Human Resources Legislative Update

Employers Take Note: New Obligations under Temporary Foreign Workers Program Now in Effect

Human Resources Legislative Update

Employers Take Note: New Obligations under Temporary Foreign Workers Program Now in Effect

Date: September 27, 2022

Amendments to the Immigration and Refugee Protection Regulations made under the Immigration and Refugee Protection Act which came into effect on September 26, 2022 place new obligations on employers who employ temporary foreign workers (TFWs). Significantly, these obligations include the requirement for an employer to commit to having an employment agreement in place with the TFW.

As a result of the changes made by the Regulations Amending the Immigration and Refugee Protection Regulations (Temporary Foreign Workers) (Amending Regulations), employers must now review and refine their recruiting and hiring practices related to TFWs to ensure compliance with these new requirements

General Employment-Related Requirements

The Amending Regulations state that employers must comply with all provincial and territorial employment and recruitment laws in the province or territory where the TFW will work, including those laws that specifically relate to TFWs. Among other things, new requirements for employers contained in the Amending Regulations include:

  • Where employers hire under the Temporary Foreign Worker Program (TFWP), they must now commit to having an employment agreement with the TFW and providing a signed copy of the employment agreement to the TFW on or before the first day of work. Similarly, employers hiring under the International Mobility Program (IMP) must attest that they have already provided the TFW with an employment agreement when they submit an offer of employment in the IMP Employer Portal.
    • Under both programs, the employment agreement must: (1) match the offer of employment (same occupation, wages and working conditions), (2) be drafted in the TFW’s choice of English or French, and (3) be signed by both the employer and the TFW.
  • Providing TFWs with up-to-date information about their rights in Canada on or before their first day of work in the foreign worker’s chosen official language (i.e. either French or English). This information must remain available to the TFW throughout their period of employment. Note that the government has created a website titled Temporary Foreign Workers: Your rights are protected.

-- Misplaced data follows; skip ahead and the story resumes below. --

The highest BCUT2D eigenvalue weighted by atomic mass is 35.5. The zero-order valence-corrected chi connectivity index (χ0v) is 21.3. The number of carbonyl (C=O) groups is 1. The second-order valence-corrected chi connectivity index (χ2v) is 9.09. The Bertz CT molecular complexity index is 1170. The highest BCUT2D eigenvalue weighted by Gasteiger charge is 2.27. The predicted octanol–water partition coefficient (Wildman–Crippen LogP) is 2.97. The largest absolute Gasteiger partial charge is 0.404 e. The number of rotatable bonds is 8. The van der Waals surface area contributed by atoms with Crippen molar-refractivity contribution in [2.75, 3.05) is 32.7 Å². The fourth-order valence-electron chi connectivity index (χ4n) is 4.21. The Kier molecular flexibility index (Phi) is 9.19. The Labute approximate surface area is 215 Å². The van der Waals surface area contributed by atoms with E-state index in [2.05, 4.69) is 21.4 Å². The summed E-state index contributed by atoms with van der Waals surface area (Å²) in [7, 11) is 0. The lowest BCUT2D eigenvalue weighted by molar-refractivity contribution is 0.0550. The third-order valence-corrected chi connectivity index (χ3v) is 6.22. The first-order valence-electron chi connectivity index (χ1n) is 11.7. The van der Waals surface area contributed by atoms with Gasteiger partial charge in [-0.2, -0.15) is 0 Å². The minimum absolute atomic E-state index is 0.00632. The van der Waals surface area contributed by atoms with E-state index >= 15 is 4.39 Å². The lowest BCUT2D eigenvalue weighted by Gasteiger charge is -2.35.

• Expanding existing protections for TFWs from “abuse” to include protection against reprisal by an employer, for example where a TFW lodges a complaint against their employer.

During employment under the TFWP or IMP, employers must ensure they meet the following health-related requirements regarding TFWs:

  • Reasonable efforts must be made to provide access to health care services when a TFW is injured or becomes ill at the workplace. The government has suggested reasonable efforts could include ensuring that there is a phone available to the TFW to call emergency services or organizing, but not necessarily paying for, transportation to a hospital, clinic, or doctor.
  • Subject to certain exceptions, all TFWP employers must obtain and pay for private health insurance that covers emergency medical care during the period for which the TFW is not covered by their provincial or territorial health insurance system.

Consequences for Non-Compliance

Employers may be subject to inspections for various reasons, such as where a complaint is lodged or there is notification of the spread of a communicable disease at the workplace, among others.

When non-compliance is identified during an inspection, employers will be given a formal opportunity to provide additional information to demonstrate their compliance. Note that the Amending Regulations provide for justifications for non-compliance, which include a change in federal or provincial law or accounting errors, among others.

Employers who are found to have violated one or more of the TWP or IMP conditions may be subject to consequences such as warning letters, administrative monetary penalties (ranging from $500 to $100,000 per violation, to a maximum of $1 million), and temporary or permanent periods of ineligibility from using either program. Non-compliant employers will also have their names posted on a publicly available government of Canada website.

If you require more information about how these changes may impact your organization, please contact your regular Hicks Morley lawyer.

The article in this client update provides general information and should not be relied on as legal advice or opinion. This publication is copyrighted by Hicks Morley Hamilton Stewart Storie LLP and may not be photocopied or reproduced in any form, in whole or in part, without the express permission of Hicks Morley Hamilton Stewart Storie LLP. ©